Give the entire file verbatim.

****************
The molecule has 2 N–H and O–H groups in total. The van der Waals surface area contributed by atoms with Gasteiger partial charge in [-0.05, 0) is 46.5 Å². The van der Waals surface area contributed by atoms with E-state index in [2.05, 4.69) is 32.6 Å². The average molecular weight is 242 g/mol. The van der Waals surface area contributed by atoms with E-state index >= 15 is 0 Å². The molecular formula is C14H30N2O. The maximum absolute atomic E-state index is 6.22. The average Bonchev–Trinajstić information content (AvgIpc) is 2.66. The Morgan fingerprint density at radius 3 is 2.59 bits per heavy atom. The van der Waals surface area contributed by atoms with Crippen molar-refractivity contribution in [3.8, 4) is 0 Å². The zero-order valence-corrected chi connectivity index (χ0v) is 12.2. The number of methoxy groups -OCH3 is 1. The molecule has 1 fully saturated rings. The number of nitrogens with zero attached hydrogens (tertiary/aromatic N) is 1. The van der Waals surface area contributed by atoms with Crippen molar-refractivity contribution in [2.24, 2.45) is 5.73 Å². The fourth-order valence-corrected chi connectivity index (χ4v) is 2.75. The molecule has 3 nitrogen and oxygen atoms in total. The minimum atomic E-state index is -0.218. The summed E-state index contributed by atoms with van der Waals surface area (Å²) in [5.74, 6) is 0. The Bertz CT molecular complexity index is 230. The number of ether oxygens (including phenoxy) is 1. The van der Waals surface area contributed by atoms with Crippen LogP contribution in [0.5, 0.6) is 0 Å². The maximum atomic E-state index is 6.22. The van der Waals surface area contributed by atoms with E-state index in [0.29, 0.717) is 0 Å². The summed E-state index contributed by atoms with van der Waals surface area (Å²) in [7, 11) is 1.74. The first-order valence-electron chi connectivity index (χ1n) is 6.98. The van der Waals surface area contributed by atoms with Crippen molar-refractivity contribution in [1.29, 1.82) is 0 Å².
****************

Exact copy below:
The molecule has 2 N–H and O–H groups in total. The van der Waals surface area contributed by atoms with Gasteiger partial charge in [-0.05, 0) is 46.5 Å². The van der Waals surface area contributed by atoms with E-state index in [2.05, 4.69) is 32.6 Å². The average molecular weight is 242 g/mol. The van der Waals surface area contributed by atoms with E-state index >= 15 is 0 Å². The molecular formula is C14H30N2O. The maximum absolute atomic E-state index is 6.22. The average Bonchev–Trinajstić information content (AvgIpc) is 2.66. The Morgan fingerprint density at radius 3 is 2.59 bits per heavy atom. The van der Waals surface area contributed by atoms with Crippen molar-refractivity contribution in [3.8, 4) is 0 Å². The zero-order valence-corrected chi connectivity index (χ0v) is 12.2. The number of methoxy groups -OCH3 is 1. The molecule has 1 fully saturated rings. The number of nitrogens with zero attached hydrogens (tertiary/aromatic N) is 1. The van der Waals surface area contributed by atoms with Crippen molar-refractivity contribution in [2.24, 2.45) is 5.73 Å². The fourth-order valence-corrected chi connectivity index (χ4v) is 2.75. The molecule has 3 nitrogen and oxygen atoms in total. The minimum atomic E-state index is -0.218. The summed E-state index contributed by atoms with van der Waals surface area (Å²) in [5.74, 6) is 0. The Bertz CT molecular complexity index is 230. The number of ether oxygens (including phenoxy) is 1. The van der Waals surface area contributed by atoms with Crippen LogP contribution in [0.5, 0.6) is 0 Å². The maximum atomic E-state index is 6.22. The van der Waals surface area contributed by atoms with E-state index in [0.29, 0.717) is 0 Å². The summed E-state index contributed by atoms with van der Waals surface area (Å²) in [7, 11) is 1.74. The first-order valence-electron chi connectivity index (χ1n) is 6.98. The van der Waals surface area contributed by atoms with Crippen molar-refractivity contribution in [1.29, 1.82) is 0 Å².